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Czeslaw Milosz

Czeslaw Milosz (Czesław Miłosz) is a Polish language poet and essayist. He was born on June 30, 1911 in Szetejnie, Lithuania and always underlined his connection to Grand Duchy de Lithuania. Czeslaw Milosz won the Nobel Prize in Literature in 1980, when he was an American. He currently lives in Krakow, Poland.

In 1944 he refused to take part in the Warsaw Uprising.

A diplomat for communist Poland, he broke with the government in 1951 and sought political asylum in France. In 1953 he received the Prix Littéraire Européen, a European literature prize.

In 1961 he became a Professor of Slavic Languages and Literatures at the University of California, Berkeley, where he now is a Professor Emeritus.

In addition to his poetry, his book The Captive Mind is considered one of the finest studies of the condition of intellectuals under totalitarianism.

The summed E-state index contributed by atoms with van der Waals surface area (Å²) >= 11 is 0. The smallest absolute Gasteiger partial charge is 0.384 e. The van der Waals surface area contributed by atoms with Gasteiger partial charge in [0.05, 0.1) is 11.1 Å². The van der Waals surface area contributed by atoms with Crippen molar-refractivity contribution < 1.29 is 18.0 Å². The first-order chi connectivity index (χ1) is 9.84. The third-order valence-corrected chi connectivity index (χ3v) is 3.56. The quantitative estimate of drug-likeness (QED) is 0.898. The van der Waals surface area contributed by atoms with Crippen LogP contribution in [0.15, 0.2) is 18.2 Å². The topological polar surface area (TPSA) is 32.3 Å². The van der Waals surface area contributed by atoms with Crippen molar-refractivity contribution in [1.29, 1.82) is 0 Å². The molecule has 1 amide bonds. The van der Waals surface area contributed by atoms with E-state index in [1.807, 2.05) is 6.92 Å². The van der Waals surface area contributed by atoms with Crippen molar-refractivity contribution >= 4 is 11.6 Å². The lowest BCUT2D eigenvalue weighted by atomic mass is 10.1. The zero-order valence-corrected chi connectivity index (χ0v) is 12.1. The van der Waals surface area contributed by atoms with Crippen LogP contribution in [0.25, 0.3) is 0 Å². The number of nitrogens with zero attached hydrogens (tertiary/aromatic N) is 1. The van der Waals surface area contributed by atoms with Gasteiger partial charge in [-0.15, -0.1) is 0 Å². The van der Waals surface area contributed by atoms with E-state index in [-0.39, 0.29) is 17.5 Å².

In The Captive Mind he said that the intellectuals who became dissidents were not necessarily the ones with the strongest minds, but those with the weakest stomachs. The mind can rationalize anything, he said, but the stomach can only take so much.

He also said that as a poet he avoided touching his nation's wounds for fearing of making them holy.

He was granted the Yad Vashem title "Righteous Among The Nations".

His poems were put on the monuments of fallen shipyard workers in Gdansk. Several of his books have been translated into English by the American poet Robert Hass.